Falcons Hoping Julio Jones Will Help Cure Anemic Passing Attack

We've spent a lot of time talking about how explosive Julio Jones is. So much time, in fact, that a bomb squad and a team of FBI agents is descending on his house as we speak.

Yet we haven't spent a lot of time quantifying exactly why the Falcons felt they needed to go all-in on Jones, who averaged a little under 15 yards a catch in his three years at Alabama. After all, wasn't pass rusher a bigger need for the team, given that nobody even got five sacks beyond John Abraham?

Well, no. Not really.

We've kind of debunked the Kroy Biermann isn't a good pass rusher argument, and the Falcons are being heavily linked to pass rushing whiz Ray Edwards of the Vikings once free agency rolls around. The need for a receiver like Jones was a huge one, and the Falcons responded accordingly. Even if that involved a mind-blowing trade.

Hit the jump to find out why this need was so pressing.

First of all, you need to look at what the passing attack has accomplished. orang3b's bewildering brand of advanced statistics will give you an idea of how Matt Ryan has done, and generally the picture isn't as rosy as it should be.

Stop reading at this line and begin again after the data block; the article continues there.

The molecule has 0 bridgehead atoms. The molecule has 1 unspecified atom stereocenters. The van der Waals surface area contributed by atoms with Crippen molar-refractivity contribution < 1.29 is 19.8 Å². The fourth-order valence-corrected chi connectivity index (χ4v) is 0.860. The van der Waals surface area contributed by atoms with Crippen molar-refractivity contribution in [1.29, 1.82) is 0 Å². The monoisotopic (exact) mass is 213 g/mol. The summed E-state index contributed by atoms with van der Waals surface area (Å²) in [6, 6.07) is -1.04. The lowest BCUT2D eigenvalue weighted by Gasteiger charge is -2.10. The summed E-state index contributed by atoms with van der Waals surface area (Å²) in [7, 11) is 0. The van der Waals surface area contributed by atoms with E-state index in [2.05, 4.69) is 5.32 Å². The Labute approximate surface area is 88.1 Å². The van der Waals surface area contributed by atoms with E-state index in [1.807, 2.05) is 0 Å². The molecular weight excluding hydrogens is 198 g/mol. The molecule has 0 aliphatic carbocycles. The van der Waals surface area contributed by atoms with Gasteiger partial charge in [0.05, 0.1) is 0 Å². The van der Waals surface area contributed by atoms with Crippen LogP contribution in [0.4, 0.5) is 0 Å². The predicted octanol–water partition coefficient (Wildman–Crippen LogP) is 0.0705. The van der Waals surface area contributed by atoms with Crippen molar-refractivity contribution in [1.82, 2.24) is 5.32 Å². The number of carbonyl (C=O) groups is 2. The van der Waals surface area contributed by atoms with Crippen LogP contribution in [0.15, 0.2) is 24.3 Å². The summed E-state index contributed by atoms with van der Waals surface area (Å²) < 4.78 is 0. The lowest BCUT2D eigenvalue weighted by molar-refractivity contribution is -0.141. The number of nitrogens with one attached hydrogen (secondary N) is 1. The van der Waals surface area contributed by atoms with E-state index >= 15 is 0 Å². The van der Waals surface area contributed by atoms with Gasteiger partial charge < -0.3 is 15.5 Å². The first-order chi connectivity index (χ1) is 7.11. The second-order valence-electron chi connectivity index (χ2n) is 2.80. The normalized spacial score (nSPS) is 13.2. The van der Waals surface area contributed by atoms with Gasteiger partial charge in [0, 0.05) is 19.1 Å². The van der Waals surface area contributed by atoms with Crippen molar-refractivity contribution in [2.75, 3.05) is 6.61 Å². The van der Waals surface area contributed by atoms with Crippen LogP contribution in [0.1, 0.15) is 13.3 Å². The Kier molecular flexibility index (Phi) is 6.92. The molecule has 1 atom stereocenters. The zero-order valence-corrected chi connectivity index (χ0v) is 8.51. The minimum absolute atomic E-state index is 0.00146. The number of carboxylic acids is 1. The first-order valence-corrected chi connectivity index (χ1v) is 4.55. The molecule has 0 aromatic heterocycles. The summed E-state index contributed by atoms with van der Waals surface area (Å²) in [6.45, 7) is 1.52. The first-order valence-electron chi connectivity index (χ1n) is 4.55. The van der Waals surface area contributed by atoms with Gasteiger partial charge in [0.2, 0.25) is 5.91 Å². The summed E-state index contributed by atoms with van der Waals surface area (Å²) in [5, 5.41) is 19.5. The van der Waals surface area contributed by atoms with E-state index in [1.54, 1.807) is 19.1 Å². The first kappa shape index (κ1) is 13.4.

I don't particularly blame Ryan for that, though he still can be quick to look to the short route. I blame some combination of an ultra-conservative attack from Mike Mularkey, a lack of explosive options outside of Roddy White and a gathering storm of decline for Tony Gonzalez. As a result, the offense has become way too reliant on threading the ball in to White or letting Michael Turner bash his brains out up the middle for a two yard gain.

Here's an interesting stat for you: The Falcons ranked 31st in the NFL in pass plays of 20 yards or more, widely considered to be a mark of explosiveness for a passing attack. Teams simply didn't fear the deep pass from the Falcons, and they weren't particularly afraid of someone catching it ten yards out and trucking over a cornerback. If it wasn't White, it wasn't happening.

There are outstanding questions about this offense, and I can't promise that Julio Jones is a panacea. But I can say that with his combination of size and speed, he's a weapon that the Falcons sorely needed. He can stretch the field, open things up for White and Tony Gonzalez and hopefully help the team not rank 31st in long pass plays. That'd be nice.

Do you believe Jones will help to fix the issue, or am I living in a fairytale?

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